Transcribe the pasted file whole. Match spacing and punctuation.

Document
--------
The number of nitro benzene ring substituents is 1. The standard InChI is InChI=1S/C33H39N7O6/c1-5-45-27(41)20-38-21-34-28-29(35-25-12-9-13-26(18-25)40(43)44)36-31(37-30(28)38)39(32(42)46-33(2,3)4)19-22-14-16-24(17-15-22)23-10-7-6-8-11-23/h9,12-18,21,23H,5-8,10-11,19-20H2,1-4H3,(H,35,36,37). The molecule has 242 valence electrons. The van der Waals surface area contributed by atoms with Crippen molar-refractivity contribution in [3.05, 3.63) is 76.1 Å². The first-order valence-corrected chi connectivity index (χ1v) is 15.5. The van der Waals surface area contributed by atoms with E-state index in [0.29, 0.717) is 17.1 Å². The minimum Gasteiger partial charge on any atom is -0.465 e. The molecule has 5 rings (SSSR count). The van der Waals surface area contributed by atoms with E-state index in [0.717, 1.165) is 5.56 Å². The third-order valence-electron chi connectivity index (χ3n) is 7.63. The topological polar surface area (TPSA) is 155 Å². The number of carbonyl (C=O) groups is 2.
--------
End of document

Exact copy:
The number of nitro benzene ring substituents is 1. The standard InChI is InChI=1S/C33H39N7O6/c1-5-45-27(41)20-38-21-34-28-29(35-25-12-9-13-26(18-25)40(43)44)36-31(37-30(28)38)39(32(42)46-33(2,3)4)19-22-14-16-24(17-15-22)23-10-7-6-8-11-23/h9,12-18,21,23H,5-8,10-11,19-20H2,1-4H3,(H,35,36,37). The molecule has 242 valence electrons. The van der Waals surface area contributed by atoms with Crippen molar-refractivity contribution in [3.05, 3.63) is 76.1 Å². The first-order valence-corrected chi connectivity index (χ1v) is 15.5. The van der Waals surface area contributed by atoms with E-state index in [0.29, 0.717) is 17.1 Å². The minimum Gasteiger partial charge on any atom is -0.465 e. The molecule has 5 rings (SSSR count). The van der Waals surface area contributed by atoms with E-state index in [0.717, 1.165) is 5.56 Å². The third-order valence-electron chi connectivity index (χ3n) is 7.63. The topological polar surface area (TPSA) is 155 Å². The number of carbonyl (C=O) groups is 2.